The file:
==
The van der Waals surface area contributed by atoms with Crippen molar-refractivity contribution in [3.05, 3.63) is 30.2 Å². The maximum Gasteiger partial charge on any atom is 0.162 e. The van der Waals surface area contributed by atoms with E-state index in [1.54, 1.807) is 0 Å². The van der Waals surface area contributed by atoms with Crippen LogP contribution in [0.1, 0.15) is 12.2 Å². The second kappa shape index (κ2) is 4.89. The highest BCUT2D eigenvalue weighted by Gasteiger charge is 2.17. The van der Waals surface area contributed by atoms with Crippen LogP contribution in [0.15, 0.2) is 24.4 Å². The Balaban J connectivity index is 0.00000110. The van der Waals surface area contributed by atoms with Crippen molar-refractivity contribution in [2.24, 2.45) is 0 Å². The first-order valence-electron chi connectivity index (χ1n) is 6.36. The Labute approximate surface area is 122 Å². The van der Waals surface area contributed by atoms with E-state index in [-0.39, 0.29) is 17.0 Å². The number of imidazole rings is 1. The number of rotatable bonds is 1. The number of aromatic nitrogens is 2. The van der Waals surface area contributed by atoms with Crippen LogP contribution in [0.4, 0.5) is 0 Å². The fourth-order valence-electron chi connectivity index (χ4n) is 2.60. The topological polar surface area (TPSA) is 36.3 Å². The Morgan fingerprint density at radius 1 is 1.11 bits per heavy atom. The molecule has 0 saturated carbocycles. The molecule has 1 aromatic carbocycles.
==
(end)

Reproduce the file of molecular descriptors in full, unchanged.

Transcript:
The van der Waals surface area contributed by atoms with Crippen molar-refractivity contribution in [3.05, 3.63) is 30.2 Å². The maximum Gasteiger partial charge on any atom is 0.162 e. The van der Waals surface area contributed by atoms with E-state index in [1.54, 1.807) is 0 Å². The van der Waals surface area contributed by atoms with Crippen LogP contribution in [0.1, 0.15) is 12.2 Å². The second kappa shape index (κ2) is 4.89. The highest BCUT2D eigenvalue weighted by Gasteiger charge is 2.17. The van der Waals surface area contributed by atoms with Crippen LogP contribution in [0.15, 0.2) is 24.4 Å². The Balaban J connectivity index is 0.00000110. The van der Waals surface area contributed by atoms with Crippen molar-refractivity contribution in [2.24, 2.45) is 0 Å². The first-order valence-electron chi connectivity index (χ1n) is 6.36. The Labute approximate surface area is 122 Å². The van der Waals surface area contributed by atoms with E-state index in [-0.39, 0.29) is 17.0 Å². The number of imidazole rings is 1. The number of rotatable bonds is 1. The number of aromatic nitrogens is 2. The van der Waals surface area contributed by atoms with Crippen LogP contribution in [0.4, 0.5) is 0 Å². The fourth-order valence-electron chi connectivity index (χ4n) is 2.60. The topological polar surface area (TPSA) is 36.3 Å². The Morgan fingerprint density at radius 1 is 1.11 bits per heavy atom. The molecule has 0 saturated carbocycles. The molecule has 1 aromatic carbocycles.